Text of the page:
Latest News

Haven Project

posted May 8, 2017, 6:19 AM by Peter Dyer

The Haven project would be thankful for donations of any of these items:
Food tins with ring pulls 
Ladies and men's jeans 28- 32 size
S. M. L boxer shorts
Ladies pants 
T- shirts
Please give items to an Elder. Thank you. 

Messy Church

posted May 8, 2017, 6:18 AM by Peter Dyer

Messy Church takes place on the 4th Sunday of every month at St John's Methodist Church, Argyle Road.

Prayer Pilgrimage

posted May 8, 2017, 6:16 AM by Peter Dyer

The next Prayer Pilgrimage will take place on Monday 22nd May, 7.30 - 8.45 at St. John's Methodist Church. 

Cafe Church service

posted May 8, 2017, 6:15 AM by Peter Dyer

There will be a cafe Church service at Whitstable URC on Sunday 21st May, at 5pm, led by Revd Martin Belgrove. All welcome.

From the Minister

posted May 8, 2017, 6:13 AM by Peter Dyer

We have posted a new article from our Minister, Rev Martin Belgrove: you can read it here.

Worship and Services in 2017

posted Mar 29, 2017, 5:10 AM by Peter Dyer

We meet for Sunday worship weekly at 10.30am, including Sunday Club for children, and everyone is very welcome to join us.  We now have details of each Sunday's worship to December 2017 - please visit the calendar page.  

Spring Fair

posted Mar 22, 2017, 7:39 AM by Peter Dyer

Whitstable URC are holding a Spring Fair on the morning of Saturday 1st April, at Whitstable URC, Middle Wall.  Includes charity stalls, refreshments, raffle and more.

Worship and services in 2017

posted Jan 3, 2017, 12:58 AM by Peter Dyer   [ updated Jan 3, 2017, 1:03 AM ]

We meet for Sunday worship weekly at 10.30am, including Sunday Club for children, and everyone is very welcome to join us.  We now have full details of each Sunday's worship to March 2017 - please visit the calendar page.  

Christmas Reflection

posted Jan 3, 2017, 12:56 AM by Peter Dyer

 “ And suddenly there was with the angel a multitude of the heavenly host, praising God and saying, ‘Glory to God in the highest heaven and on earth peace among those he favours!’ “

 

At our Christmas Eve service I was struck by the translation read of Luke 2 13 which  referred to the ‘armies of heaven’. The Good News and the Living  Bible have these words and, of course, they are right. The word ‘host’ has come also to mean a multitude but this would give us ‘a multitude of the heavenly multitude’ which is not really saying much.  In fact Luke’s Greek has the word for ‘army’ which is ‘stratia’ .  This is what the Hebrew ‘ Yahweh Sabaoth’ means: ‘LORD of armies,’  or ‘hosts’. In Jeremiah’s time the heavenly host were taken to be the stars, and worship of the stars was condemned by him.(19.13). But think of our modern knowledge of the multitude of the stars in the night sky, and then apply that number to God’s heavenly armies of angels!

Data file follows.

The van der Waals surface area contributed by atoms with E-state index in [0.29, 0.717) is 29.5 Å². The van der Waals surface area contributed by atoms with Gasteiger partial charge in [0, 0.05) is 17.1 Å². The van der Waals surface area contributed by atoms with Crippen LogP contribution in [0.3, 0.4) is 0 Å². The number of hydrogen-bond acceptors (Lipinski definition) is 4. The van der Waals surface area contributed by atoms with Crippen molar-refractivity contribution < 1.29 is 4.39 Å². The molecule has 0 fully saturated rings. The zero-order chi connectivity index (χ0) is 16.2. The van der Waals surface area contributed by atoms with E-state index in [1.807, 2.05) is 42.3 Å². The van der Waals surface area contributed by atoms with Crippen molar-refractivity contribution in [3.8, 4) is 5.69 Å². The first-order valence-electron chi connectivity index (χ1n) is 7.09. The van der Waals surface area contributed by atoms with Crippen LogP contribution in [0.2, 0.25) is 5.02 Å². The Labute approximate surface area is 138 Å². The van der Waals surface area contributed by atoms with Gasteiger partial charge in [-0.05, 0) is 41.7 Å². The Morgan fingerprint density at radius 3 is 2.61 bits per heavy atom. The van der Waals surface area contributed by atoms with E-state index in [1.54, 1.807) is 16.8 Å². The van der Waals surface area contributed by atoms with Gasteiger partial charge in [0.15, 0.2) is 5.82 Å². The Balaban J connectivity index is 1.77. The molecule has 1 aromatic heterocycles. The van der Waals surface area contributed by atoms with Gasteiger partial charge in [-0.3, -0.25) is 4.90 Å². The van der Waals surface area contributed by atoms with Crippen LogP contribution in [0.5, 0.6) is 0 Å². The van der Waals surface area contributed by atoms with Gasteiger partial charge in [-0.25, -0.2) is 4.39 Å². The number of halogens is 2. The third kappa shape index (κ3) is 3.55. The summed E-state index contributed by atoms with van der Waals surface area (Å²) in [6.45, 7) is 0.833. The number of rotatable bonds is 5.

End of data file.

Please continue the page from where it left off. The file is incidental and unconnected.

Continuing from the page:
So at our service of carols and readings when the baby Jesus was laid in the crib in the poor stable, I had the contrasting vision of the heavenly armies in battle array, of  Michael who slays the dragon, that old serpent, of Gabriel,  Raphael and all the rest of their hosts.  What power is symbolized by that enormous number of heavenly beings!  They are an icon of the omnipotence of God.  So Luke juxtaposes that enormous spiritual power with the weakness and frailty of the  baby in the manger. For all his vulnerability in a dangerous world, he comes with a message endorsed and underwritten by the armies of heaven.

 

“Glory to God in highest heaven!” The armies of heaven not only wield power, they sing praise, praise not only for who God is, but for what he is now doing  in this special birth. The involvement of angels signals the divine importance of the great events of salvation history.  So Luke tells of Gabriel’s message to virgin Mary, and of the two angels with the message of Jesus’ resurrection to the women at his tomb.  Perhaps this is another contrast Luke intends: the fortissimo of the massed choirs of the heavenly armies as an accompaniment to the pianissimo baby noises in the crib!

 

“. . . and on earth peace among those he favours.”  We do not usually associate armies with peace. Think of Aleppo. But the heavenly armies sing of peace. There is a worrying uncertainty about the meaning.  “Good will towards men” i.e. humans (not males!) has a universal scope. The other translation, which is more usual in modern versions, could be universal, if  those he favours is humanity, but it could be a restricted number who receive God’s favour and his gift of peace. As John wrote,  ‘but to those who received him . . . he gave the power to become children of God.’  Can one enjoy peace without the prince of peace, or walk in the light without the light of the one who enlightens every one?

 

Power, praise and peace.  These are the notes of the armies of amgels! May we be ressured in our trust in the powers of heaven, may we join our daily praise to that of the heavenly hosts, and may we and our world know God’s peace in the year to come!

Rodney Wood

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